How Things Begin: Tisano Tea

Tisano Tea, based in San Francisco, sells chocolate tea. It was started in 2010 by Patrick Pineda, Leonardo Zambrano, and Lucas Azpurua. I was curious about the company because I like two chocolate tea blends very much: Red Cloud Cacao (a black tea/chocolate tea blend from Peet’s, no longer available but they will bring it back) and CocoMate (from American Tea Room).

Patrick’s father was an ambassador from Venezuela. Patrick grew up in California and England and went to college at the University of East Anglia. After studying for a Master’s in Film Production from Columbia University (New York), he started working for Al Jazerra in Venezuela making documentaries. He also worked for a local TV station making segments for a children’s program. One segment was about cacao. He learned that Venezuelan cacao beans were among the most highly-valued cacao beans in the world. The cacao beans from one valley (Chuao) sold for ten times the usual price.

While making the segment, he met cacao farmers. He discovered a group of cacao farmers whose beans had been organically certified by the United States Department of Agriculture (USDA) due to local NGO sponsorship (the NGO paid for it). The farmers saw it as free training. The organic certification took lots of paperwork to maintain. The farmers had hoped that the certification would allow them to sell their beans at a premium. However, after four years, this hadn’t yet happened. At the end of each harvest, they’d had to sell their beans at the conventional (non-organic) price.

This struck Patrick as an opportunity – a niche (organic) within a niche (Venezualan). In the US, there was a growing demand for organic products. The co-op grew about 16 metric tons of organic cacao beans each year. In 2009, with the financial help of his older brother and friends, he bought 10 metric tons ($40,000). A month earlier, he hadn’t known that chocolate comes from cacao.

He soon realized there was a problem: How to get it out of the country? If taken straight out, the government would fumigate it and it would lose its organic certification. It would have to be processed in Venezuela. There were several cacao processing plants in Venezuela but to them 10 metric tons was nothing. Patrick finally convinced one of them that organic might be the future. He taught the employees how to process the beans organically while learning it himself. After that it was relatively easy to get the processing plant certified organic.

During processing, 12% of the weight is “lost” in shells that are normally discarded. Patrick took the shells with him back to America hoping he could do something with them. In Venezuela, he had met an indigenous tribal community that drank tea made from cacao shells as remedy for asthma and to sooth coughs. He looked academic journals for other uses. He eventually found about 120 published papers. The shells had been used as toothpaste and to increase the Vitamin D content of milk by feeding them to cows. The only common uses, it turned out, were as fertilizer (due to the nitrogen content) and animal feed (due to the fiber and Vitamin D content). Neither use was high-price.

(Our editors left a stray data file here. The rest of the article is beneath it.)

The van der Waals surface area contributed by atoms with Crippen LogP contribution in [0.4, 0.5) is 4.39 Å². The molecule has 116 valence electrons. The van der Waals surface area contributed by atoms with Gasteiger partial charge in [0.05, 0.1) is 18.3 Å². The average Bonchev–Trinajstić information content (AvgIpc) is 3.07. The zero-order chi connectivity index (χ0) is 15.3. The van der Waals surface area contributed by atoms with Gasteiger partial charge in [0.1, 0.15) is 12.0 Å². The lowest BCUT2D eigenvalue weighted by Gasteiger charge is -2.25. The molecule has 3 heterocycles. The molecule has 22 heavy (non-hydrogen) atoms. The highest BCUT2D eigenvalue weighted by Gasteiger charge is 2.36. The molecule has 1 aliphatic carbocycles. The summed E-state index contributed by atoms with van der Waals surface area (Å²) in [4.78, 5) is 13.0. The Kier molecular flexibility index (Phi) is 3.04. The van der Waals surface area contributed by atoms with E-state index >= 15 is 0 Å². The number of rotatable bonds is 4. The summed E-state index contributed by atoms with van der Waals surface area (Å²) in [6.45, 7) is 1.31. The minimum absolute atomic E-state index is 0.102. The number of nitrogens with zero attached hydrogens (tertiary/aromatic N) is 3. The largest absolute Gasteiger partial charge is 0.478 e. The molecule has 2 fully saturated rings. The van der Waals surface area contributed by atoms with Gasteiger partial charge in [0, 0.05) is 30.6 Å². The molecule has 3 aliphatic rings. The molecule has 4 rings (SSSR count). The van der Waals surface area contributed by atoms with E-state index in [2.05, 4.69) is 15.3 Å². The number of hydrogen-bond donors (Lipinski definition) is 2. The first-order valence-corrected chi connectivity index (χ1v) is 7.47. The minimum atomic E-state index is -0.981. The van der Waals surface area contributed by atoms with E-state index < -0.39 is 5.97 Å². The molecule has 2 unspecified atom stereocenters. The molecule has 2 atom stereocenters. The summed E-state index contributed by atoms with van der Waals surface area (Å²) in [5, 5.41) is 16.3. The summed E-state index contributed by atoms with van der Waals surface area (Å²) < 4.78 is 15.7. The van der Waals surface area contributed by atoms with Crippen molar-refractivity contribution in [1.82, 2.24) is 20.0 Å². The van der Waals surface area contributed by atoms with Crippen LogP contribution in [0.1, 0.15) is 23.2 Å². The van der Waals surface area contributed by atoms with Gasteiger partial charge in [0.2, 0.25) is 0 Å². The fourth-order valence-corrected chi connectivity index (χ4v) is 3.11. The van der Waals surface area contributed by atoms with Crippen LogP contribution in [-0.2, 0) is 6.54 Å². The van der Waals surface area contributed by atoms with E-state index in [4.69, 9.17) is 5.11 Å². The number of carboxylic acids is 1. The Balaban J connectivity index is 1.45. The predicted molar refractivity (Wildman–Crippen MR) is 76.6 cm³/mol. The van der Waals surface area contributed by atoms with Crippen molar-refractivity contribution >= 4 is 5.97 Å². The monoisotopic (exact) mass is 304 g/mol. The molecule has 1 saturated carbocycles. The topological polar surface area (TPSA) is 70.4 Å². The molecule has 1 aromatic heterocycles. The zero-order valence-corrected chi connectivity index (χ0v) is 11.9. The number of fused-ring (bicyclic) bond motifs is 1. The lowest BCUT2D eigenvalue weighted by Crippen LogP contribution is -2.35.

What about tea? Patrick sent samples to his partners. They were unenthusiastic. “This tastes like grass. Why would anybody drink tea from a by-product?” However, he was selling chocolate butter and nibs online. With each order, he included an 8-ounce pouch of cacao shells with instructions how to brew the tea. His customers – at least, some of them – were enthusiastic: How unique, how great, they emailed him. A German woman said she hadn’t drunk such tea since World War II ended. During World War II, cacao shells had been added to tea to extend it. His customers wanted to buy more.

He convinced his partners to go to a trade show. In 2010, they went to Expo West, a natural and healthy food product show in Anaheim. Out of all of their products, the tea got the most attention. It won Best in Show for tea. Out of about 500 new products, it was one of four that won Best New Product of Show. People from Twinings Tea and Stash Tea complimented them on their product.

After the trade show, Patrick decided the tea was a good concept and decided to make it a separate brand. Dark chocolate without the guilt. No sugar, no caffeine. He launched Tisano. The name comes from tisane (herbal tea in French) and artesano (artisanal in Spanish).

When I tasted Tisano’s chocolate tea, it tasted very familiar. That’s because Tisano’s cacao shells are the cacao shells in both American Tea Room’s CocoMate and Peet’s Red Cloud Cacao. There is no doubt that Patrick has created a new niche within the American (and maybe world) tea market: chocolate tea. I don’t know how well CocoMate is selling at American Tea Room but I decided to buy it after smelling maybe 40 teas. At Peet’s, Red Cloud Cacao sold surprisingly well and they will bring it back seasonally.

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